Although fluffed wood pulp absorbent batts have a good absorptive capacity, the efficiency with which the capacity is used in a diaper or sanitary napkin is poor. The reason for this is that the fluid to be absorbed is generally deposited in a localized area within the absorbent batt, and the ability of the fluid to move along the plane of the batt is poor. The fluid tends to follow a radial wicking path and consequently moves to the closest edge of the batt where it generally is no longer contained and the product leaks.
In designing a disposable urinary device, one must be mindful of the special problems of an incontinent adult. First, the void of an adult generally is much higher in volume than that of an infant, so a device with greater absorptive capacity than that of an infant's diaper is needed. Second, a bulge under clothing is accepted by society for an infant, but the ambulatory adult with an incontinence problem longs for a product which is not visible through ordinary clothing. Third, the proportions and shape of the legs and torso of the adult differ considerably from those of an infant. Therefore, a mere enlargement of an infant diaper is not a satisfactory product.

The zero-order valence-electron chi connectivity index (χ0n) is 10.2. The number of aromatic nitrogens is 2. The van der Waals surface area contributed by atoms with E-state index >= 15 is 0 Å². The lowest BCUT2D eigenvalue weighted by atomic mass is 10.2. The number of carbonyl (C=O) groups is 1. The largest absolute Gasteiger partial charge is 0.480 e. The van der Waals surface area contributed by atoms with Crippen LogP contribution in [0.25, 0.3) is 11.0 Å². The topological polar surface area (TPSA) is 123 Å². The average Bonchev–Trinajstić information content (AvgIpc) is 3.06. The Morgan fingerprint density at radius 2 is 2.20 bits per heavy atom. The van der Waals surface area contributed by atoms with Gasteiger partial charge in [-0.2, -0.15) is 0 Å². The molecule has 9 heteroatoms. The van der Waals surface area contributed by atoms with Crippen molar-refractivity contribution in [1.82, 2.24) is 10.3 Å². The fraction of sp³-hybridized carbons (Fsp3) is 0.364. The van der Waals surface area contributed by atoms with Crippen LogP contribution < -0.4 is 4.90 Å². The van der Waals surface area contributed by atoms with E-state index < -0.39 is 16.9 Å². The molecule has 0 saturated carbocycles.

A number of years ago, "superabsorbent materials", i.e., materials which will absorb many times their weight of liquid, were developed. Since the development of such materials, attempts to incorporate them in absorbent products such as diapers to enhance the absorption performance of these products have been made. Theoretically, a minimum amount of superabsorbent incorporated in a product would make that product perform as well or better than the prior art products. Perhaps one of the first products to incorporate such a superabsorbent material in a disposable diaper is disclosed in U.S. Pat. No. 3,670,731. This patent discloses an absorbent dressing comprising an absorbent layer sandwiched between a permeable facing and an impermeable backing sheet. The absorbent layer contains water-insoluble cross-linked hydrocolloid polymer as the superabsorbent material.